Apple Just Gave a Private Demo of Its Latest Self-Driving Tech
Apple’s AI team gave AI researchers a sneak peek at several driving projects.
At a private workshop held this week for AI researchers, Apple researchers gave a rare glimpse of some machine-learning technology they’re building for self-driving cars.
Speaking to an exclusive audience of researchers in the field, Ruslan Salakhutdinov, Apple’s director of AI, discussed several projects apparently related to automated driving.
The technical talks were given Friday during the Neural Information Processing Systems conference, the largest AI-focused academic event of the year, which was held in Long Beach, California. The event attracted thousands of researchers, including many from rival tech companies. The talks were designed to showcase Apple’s technical prowess and to woo potential recruits.
Salakhutdinov, who joined Apple in 2016 but still holds a post as a professor at Carnegie Mellon University, showed off a project previously disclosed in a paper posted online by Apple last month. This project trained a system to recognize pedestrians and other vehicles from 3-D point cloud information.
Other projects not previously revealed included a method for classifying different objects on the road using cameras placed on top of a vehicle, and a method of using camera footage to track its position very precisely. This technique, known as visual SLAM (simultaneous location and mapping), could be used for autonomous driving but also for augmented and virtual reality.
Apple has long been rumored to be working on automated driving. While the company hasn’t publicly acknowledged such a project, some details have leaked out. For example, the company has applied for a permit to test automated vehicles in California. Tim Cook, Apple’s CEO, has also all but confirmed the rumor, telling Bloomberg that the company is “focused on autonomous systems,” which he also described as “the mother of all AI projects.”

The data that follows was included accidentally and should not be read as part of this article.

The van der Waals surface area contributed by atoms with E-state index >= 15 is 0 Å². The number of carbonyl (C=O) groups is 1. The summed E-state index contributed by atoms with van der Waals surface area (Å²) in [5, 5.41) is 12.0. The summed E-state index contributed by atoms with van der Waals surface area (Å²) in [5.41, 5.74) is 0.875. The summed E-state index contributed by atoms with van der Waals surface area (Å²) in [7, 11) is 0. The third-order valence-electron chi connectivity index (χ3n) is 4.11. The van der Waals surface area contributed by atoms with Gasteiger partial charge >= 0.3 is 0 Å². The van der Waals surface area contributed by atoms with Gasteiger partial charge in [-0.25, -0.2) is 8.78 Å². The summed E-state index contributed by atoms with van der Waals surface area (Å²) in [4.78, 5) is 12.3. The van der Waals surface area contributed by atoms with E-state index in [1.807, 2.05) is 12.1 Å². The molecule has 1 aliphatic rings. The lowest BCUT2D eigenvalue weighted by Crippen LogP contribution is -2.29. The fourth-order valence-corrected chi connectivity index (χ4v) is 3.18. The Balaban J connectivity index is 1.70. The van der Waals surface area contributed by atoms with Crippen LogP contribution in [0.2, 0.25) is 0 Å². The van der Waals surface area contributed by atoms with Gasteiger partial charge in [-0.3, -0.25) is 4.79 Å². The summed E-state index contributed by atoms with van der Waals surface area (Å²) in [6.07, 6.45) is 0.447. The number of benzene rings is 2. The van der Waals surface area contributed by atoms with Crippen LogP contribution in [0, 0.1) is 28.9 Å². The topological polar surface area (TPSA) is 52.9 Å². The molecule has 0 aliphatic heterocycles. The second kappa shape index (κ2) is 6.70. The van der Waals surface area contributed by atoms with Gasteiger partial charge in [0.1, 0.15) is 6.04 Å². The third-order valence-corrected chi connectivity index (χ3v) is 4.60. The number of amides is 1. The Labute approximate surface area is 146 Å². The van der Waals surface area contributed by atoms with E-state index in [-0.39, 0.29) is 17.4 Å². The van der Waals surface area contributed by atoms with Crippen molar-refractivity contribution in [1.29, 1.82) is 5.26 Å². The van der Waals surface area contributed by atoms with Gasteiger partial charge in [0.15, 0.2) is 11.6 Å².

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Carlos Guestrin, Apple’s director of machine learning and a professor at the University of Washington in Seattle, spoke after Salakhutdinov about several of the company’s large-scale machine-learning efforts, including that behind the face recognition system developed for the iPhone X.
Guestrin reassured researchers that working at Apple didn’t not mean you couldn’t publish research. He also announced that Apple was open-sourcing a tool called Turi Create that is designed to make machine learning easier. Guestrin joined Apple after his startup, Turi, was acquired last year.
Apple develops a range of machine-learning technologies for its products, but the company still discloses only a tiny amount of its research compared with competitors like Google and Facebook. Apple usually avoids talking about its research as a way to avoid tipping competitors off about future products.
It says much about the current battle between tech companies for machine-learning talent that Apple has abandoned this secretive culture and begun publishing machine-learning research and discussing some projects more openly. The company has even begun its own Machine Learning Journal, where it has published details of several AI-related projects.
Friday’s event attracted researchers from big universities and tech firms, including Google and Facebook. Nvidia, Uber, Microsoft, Facebook, and others threw lavish parties during the conference that were packed with researchers. Not to be outdone, Apple put on its own mixer several hours after the technical talk.
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